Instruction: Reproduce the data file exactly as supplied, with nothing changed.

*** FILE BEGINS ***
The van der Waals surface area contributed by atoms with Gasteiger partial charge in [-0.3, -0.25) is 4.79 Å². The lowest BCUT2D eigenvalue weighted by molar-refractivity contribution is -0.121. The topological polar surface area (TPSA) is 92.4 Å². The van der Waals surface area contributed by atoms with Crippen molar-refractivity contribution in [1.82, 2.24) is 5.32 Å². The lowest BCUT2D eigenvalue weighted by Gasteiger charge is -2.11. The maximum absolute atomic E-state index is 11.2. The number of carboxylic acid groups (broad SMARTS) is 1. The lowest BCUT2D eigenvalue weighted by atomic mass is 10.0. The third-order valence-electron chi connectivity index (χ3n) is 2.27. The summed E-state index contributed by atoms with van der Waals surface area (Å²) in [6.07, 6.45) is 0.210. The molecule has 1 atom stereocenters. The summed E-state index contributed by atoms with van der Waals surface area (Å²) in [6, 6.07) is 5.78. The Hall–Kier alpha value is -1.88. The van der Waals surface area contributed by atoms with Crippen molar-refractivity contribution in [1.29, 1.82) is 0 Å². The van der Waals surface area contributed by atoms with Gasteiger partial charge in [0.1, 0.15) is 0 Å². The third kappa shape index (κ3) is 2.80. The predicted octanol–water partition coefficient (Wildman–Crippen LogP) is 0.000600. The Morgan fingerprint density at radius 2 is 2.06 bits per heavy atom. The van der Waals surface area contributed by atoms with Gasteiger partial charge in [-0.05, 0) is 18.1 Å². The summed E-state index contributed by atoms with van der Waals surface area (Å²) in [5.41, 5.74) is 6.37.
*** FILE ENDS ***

The van der Waals surface area contributed by atoms with Gasteiger partial charge in [-0.3, -0.25) is 4.79 Å². The lowest BCUT2D eigenvalue weighted by molar-refractivity contribution is -0.121. The topological polar surface area (TPSA) is 92.4 Å². The van der Waals surface area contributed by atoms with Crippen molar-refractivity contribution in [1.82, 2.24) is 5.32 Å². The lowest BCUT2D eigenvalue weighted by Gasteiger charge is -2.11. The maximum absolute atomic E-state index is 11.2. The number of carboxylic acid groups (broad SMARTS) is 1. The lowest BCUT2D eigenvalue weighted by atomic mass is 10.0. The third-order valence-electron chi connectivity index (χ3n) is 2.27. The summed E-state index contributed by atoms with van der Waals surface area (Å²) in [6.07, 6.45) is 0.210. The molecule has 1 atom stereocenters. The summed E-state index contributed by atoms with van der Waals surface area (Å²) in [6, 6.07) is 5.78. The Hall–Kier alpha value is -1.88. The van der Waals surface area contributed by atoms with Crippen molar-refractivity contribution in [1.29, 1.82) is 0 Å². The van der Waals surface area contributed by atoms with Gasteiger partial charge in [0.1, 0.15) is 0 Å². The third kappa shape index (κ3) is 2.80. The predicted octanol–water partition coefficient (Wildman–Crippen LogP) is 0.000600. The Morgan fingerprint density at radius 2 is 2.06 bits per heavy atom. The van der Waals surface area contributed by atoms with Gasteiger partial charge in [-0.05, 0) is 18.1 Å². The summed E-state index contributed by atoms with van der Waals surface area (Å²) in [5.41, 5.74) is 6.37.